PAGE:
As many of you know, every time you ship a producer car, you are using The Canada Grain Act, which allows an alternative system or safety valve method of shipping grains. This means, if and only if there is someone at port position prepared to sell it, then you can ship any grain in a producer car.
For wheat, durum and barley, this seller has been the CWB. Since the CWB has a mandate to get the best returns possible for farmers, it finds sales for producer cars of CWB grains. But, for non-board grains like canola, grain-handling companies want to buy your grains at their facilities on the Prairies not at port. So there are very few producer cars shipped for non-board grains. If the CWB is removed, it will be the same for your wheat, durum and barley.
Rights and reality
In order for the Canadian Grain Commission (CGC) to allocate producer cars, which has been repeatedly identified as a lawful right, there must be cars available. Section 28 K of the Canadian Wheat Board Act allows the CWB to distribute rail cars for the loading of CWB grain. However, it won t matter how cars are distributed or allocated if there is no one to sell it at the ports. It should be noted that the proposed legislation tabled in Parliament strips the wheat board of this power to allocate rail cars.
Payment is made on the basis of the CGC s official grade, dockage, protein and weight at the time of unload at the port (Inward Weighing and Inspection). The CGC is an independent third party and its high standards are recognized around the world. It has been suggested that other grading companies could be used, but it is the authority from the Canada Grain Act that ensures that the CGC s grade is the final authority. What good is the inspection and weighing to the producer if the companies do not have to accept it?
Won t matter
The CWB and the CGC work as a system in the marketing and the selling of your grain. Grain quality, consistency and safety are an important part of the niche market that the CWB and the CGC have developed worldwide for the advantage of farmers. The CGC and the CWB staff on the Prairies have always worked together in the interest of producers. In fact, it is the law that the CGC must do so, a law that is currently under review.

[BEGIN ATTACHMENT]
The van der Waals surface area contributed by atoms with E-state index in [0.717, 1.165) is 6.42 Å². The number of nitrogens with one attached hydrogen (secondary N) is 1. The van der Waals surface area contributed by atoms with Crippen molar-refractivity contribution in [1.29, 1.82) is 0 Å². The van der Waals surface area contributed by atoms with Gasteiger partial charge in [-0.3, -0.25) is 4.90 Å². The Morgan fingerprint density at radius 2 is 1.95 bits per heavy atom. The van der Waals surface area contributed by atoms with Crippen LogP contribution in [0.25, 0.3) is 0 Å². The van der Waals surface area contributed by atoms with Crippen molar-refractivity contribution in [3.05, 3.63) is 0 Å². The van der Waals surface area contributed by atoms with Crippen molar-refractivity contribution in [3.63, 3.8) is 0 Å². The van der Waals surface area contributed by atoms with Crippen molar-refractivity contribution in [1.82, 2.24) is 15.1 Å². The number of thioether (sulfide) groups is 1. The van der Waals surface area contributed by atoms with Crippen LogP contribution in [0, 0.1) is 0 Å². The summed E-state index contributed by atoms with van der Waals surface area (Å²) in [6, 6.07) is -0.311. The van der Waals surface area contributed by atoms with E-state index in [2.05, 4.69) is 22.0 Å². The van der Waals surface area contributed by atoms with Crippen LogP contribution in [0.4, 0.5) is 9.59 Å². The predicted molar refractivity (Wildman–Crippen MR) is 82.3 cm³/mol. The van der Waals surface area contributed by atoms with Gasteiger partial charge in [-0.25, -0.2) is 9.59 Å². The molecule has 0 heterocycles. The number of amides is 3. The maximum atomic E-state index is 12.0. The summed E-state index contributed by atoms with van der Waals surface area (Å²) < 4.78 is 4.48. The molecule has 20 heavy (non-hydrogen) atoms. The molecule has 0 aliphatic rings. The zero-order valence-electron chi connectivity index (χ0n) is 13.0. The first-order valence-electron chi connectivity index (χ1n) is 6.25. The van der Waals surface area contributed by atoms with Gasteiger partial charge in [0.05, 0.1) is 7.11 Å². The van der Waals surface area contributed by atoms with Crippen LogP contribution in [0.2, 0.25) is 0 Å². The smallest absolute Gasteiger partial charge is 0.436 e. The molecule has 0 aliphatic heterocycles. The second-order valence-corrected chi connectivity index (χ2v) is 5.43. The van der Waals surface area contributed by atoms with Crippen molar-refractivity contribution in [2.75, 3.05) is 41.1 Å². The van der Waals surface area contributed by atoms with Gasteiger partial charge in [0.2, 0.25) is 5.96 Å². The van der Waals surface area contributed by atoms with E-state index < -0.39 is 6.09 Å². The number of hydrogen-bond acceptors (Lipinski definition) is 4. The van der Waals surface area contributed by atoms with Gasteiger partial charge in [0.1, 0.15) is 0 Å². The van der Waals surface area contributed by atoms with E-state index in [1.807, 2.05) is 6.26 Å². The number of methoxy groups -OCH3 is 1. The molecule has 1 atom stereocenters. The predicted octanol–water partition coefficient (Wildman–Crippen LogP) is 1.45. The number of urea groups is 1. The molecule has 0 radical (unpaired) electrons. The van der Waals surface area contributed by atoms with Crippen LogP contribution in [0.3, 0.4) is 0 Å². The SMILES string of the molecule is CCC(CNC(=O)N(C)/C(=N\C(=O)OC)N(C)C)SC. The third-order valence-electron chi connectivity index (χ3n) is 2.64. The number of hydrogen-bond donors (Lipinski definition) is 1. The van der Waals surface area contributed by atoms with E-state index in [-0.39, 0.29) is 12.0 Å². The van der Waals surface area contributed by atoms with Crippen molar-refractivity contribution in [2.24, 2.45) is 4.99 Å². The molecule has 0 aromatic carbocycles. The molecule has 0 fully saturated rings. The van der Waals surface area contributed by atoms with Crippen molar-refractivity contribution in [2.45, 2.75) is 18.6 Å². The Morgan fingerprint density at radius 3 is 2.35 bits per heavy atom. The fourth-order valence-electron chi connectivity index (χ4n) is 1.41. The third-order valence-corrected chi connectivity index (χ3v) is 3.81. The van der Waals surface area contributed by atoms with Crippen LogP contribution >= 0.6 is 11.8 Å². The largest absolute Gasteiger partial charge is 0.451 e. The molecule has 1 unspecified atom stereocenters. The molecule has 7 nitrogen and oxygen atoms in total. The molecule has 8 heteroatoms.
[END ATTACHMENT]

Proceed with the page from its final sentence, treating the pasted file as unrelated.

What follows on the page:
You may have the right to ship a producer car but without the wheat board to send you a car and sell your grain, it won t matter. The future of producer cars is at serious risk. If producer car shipping is not an option, how long do you think the trucking incentives will remain?
For those of you involved in short lines and producer car facilities, you know that you contribute to municipal and education taxes in several RMs and towns. You pay considerable interest to the local financial institutions and the traffic drives into your town not out.
The Saskatchewan Association of Rural Municipalities (SARM) was very instrumental in encouraging producer car facilities because of road maintenance costs and as part of the rural revitalization.
West Central Road and Rail (WCRR) played an important role at the Estey/Kroeger process to ensure that the revenue cap kept producer cars viable.
Agricultural Producers Association of Saskatchewan (APAS) recently came out with a statement suggesting the need for time to put a plan in place, but the federal government seems to be in a hurry.
The Canadian system from seed registration to outward inspection of a vessel is an expensive system that farmers pay for. But it is worth it. A higher percentage of the world market for both high-quality and regular grain is captured because of the quality and consistency. That means more money and sales for western Canadian producers.
Because of our landlocked position and high transportation costs, we cannot compete on volume or price, so quality is essential. You as producers know that and so do our competitors. For example, it is in the interest of the United States to blend down our quality to get a competitive advantage for their corporations.
Talk to each other, talk to your MP and talk to your MLA. Our premier was able to influence the federal government to retain the single-desk seller of potash, so perhaps he could have some influence to keep the CWB s single desk.
Thank you for taking the time to read this letter. It is sent with the genuine belief that we will not be able to put the pieces back together after the fall. So your action is needed now.
Donna Welke is a former assistant commissioner for Saskatchewan with the Canadian Grain Commission. This letter was originally sent to Saskatchewan producer car shippers.